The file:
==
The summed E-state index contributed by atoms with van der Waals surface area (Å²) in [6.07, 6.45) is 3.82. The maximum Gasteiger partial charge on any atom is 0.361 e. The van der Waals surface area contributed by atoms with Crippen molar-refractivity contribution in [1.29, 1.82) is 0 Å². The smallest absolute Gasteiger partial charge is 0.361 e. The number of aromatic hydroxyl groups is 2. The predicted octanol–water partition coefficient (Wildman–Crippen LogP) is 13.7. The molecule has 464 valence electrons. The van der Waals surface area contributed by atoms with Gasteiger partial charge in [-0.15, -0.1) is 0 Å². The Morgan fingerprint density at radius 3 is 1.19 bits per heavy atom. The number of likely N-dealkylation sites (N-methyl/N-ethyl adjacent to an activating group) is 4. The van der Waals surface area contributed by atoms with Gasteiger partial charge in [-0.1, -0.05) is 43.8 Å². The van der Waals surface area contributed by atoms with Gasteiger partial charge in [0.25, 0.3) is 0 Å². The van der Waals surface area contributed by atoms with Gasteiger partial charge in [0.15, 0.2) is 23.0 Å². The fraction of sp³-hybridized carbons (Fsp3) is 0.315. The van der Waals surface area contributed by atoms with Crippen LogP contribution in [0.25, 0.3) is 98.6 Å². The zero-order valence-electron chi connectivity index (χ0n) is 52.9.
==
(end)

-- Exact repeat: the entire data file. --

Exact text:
The summed E-state index contributed by atoms with van der Waals surface area (Å²) in [6.07, 6.45) is 3.82. The maximum Gasteiger partial charge on any atom is 0.361 e. The van der Waals surface area contributed by atoms with Crippen molar-refractivity contribution in [1.29, 1.82) is 0 Å². The smallest absolute Gasteiger partial charge is 0.361 e. The number of aromatic hydroxyl groups is 2. The predicted octanol–water partition coefficient (Wildman–Crippen LogP) is 13.7. The molecule has 464 valence electrons. The van der Waals surface area contributed by atoms with Gasteiger partial charge in [-0.15, -0.1) is 0 Å². The Morgan fingerprint density at radius 3 is 1.19 bits per heavy atom. The number of likely N-dealkylation sites (N-methyl/N-ethyl adjacent to an activating group) is 4. The van der Waals surface area contributed by atoms with Gasteiger partial charge in [-0.1, -0.05) is 43.8 Å². The van der Waals surface area contributed by atoms with Gasteiger partial charge in [0.25, 0.3) is 0 Å². The van der Waals surface area contributed by atoms with Gasteiger partial charge in [0.15, 0.2) is 23.0 Å². The fraction of sp³-hybridized carbons (Fsp3) is 0.315. The van der Waals surface area contributed by atoms with Crippen LogP contribution in [0.25, 0.3) is 98.6 Å². The zero-order valence-electron chi connectivity index (χ0n) is 52.9.